The best guess for bankruptcy filings over the next 12 months is just over 1.0 million cases. Absolute numbers can sometimes be taken to mean absolute precision, and it should be kept in mind this is only a prediction. The more quantitative analysis suggests a 95% confidence interval of between 800,000 and 1.2 million filings. Circumstances can change, and past performance is no guarantee of future returns. 

Comments

I always enjoy your analyses of U.S. bankruptcy filings, Bob -- for their information value as well as for their entertainment value!

BTW, are there any studies on how many debtors file repeatedly for consumer bankruptcy, aside from some insights by SWW and the study by Miller & Miller from 2008 (which gave about 17 percent of repeated filers in both 2004 and 2006, i.e. before and after the introduction of BAPCPA)?

The analysis by Miller & Miller 2008 (http://ssrn.com/abstract=1983377) suggests that Chapter 7 filings might indeed spike in late 2013 due to the extension of the ban on repeated Chapter 7 discharges from 6 to 8 years - but, as Bob says, consumers use bankruptcy less strategically than economists assume, and, generally, extrapolating the future from the past is a risky business.

My experience has been that people who are ineligible for chapter 7 because of a chapter 7 filing within the last 8 years usually qualify for and file a chapter 13. Typically, these are fee only chapter 13 cases that run for 36 months.

Repeat filers..... Bankruptcy is a big business. In fact, a lot of people incorporate bankruptcy as a key ingredient in not only their business dealings, but in their personal dealings as well. In 2005 the law shifted and it made it a lot harder for Americans to simply walk away from their debt. I would love to see the laws continue to shift and discourage these crafty Americans who are grossly abusing the bankruptcy system. Here is some related info I found helpful: http://yourcredit.co.nf/?page_id=117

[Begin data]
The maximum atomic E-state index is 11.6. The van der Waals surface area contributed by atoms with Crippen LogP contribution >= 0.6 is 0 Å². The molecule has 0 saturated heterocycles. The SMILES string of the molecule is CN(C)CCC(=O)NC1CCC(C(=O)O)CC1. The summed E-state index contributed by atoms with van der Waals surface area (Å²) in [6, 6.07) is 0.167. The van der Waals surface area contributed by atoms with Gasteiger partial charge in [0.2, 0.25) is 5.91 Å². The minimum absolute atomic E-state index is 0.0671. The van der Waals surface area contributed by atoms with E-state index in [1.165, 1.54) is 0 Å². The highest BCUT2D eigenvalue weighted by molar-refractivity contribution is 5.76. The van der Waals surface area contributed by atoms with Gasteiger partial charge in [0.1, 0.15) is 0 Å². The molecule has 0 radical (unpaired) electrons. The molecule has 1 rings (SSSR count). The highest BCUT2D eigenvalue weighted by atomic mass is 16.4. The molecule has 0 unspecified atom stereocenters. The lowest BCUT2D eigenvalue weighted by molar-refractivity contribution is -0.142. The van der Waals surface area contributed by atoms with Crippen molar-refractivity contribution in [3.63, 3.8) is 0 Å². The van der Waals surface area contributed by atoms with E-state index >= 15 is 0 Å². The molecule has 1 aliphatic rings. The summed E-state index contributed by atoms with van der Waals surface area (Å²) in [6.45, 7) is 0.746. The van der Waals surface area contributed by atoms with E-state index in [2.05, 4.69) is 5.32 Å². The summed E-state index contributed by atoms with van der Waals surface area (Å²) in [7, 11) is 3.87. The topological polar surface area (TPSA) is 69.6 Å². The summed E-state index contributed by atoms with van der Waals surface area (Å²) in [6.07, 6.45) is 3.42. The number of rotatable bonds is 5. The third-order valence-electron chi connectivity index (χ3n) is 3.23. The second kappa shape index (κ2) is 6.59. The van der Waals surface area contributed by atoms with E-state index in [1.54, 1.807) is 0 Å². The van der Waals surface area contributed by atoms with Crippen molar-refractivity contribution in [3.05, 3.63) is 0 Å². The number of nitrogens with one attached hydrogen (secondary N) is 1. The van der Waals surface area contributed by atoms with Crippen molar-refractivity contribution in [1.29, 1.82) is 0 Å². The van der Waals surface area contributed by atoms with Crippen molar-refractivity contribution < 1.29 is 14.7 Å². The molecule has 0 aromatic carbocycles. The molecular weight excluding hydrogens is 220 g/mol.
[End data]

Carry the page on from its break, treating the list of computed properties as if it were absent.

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  • As a public service, the University of Illinois College of Law operates Bankr-L, an e-mail list on which bankruptcy professionals can exchange information. Bankr-L is administered by one of the Credit Slips bloggers, Professor Robert M. Lawless of the University of Illinois. Although Bankr-L is a free service, membership is limited only to persons with a professional connection to the bankruptcy field (e.g., lawyer, accountant, academic, judge). To request a subscription on Bankr-L, click here to visit the page for the list and then click on the link for "Subscribe." After completing the information there, please also send an e-mail to Professor Lawless (rlawless@illinois.edu) with a short description of your professional connection to bankruptcy. A link to a URL with a professional bio or other identifying information would be great.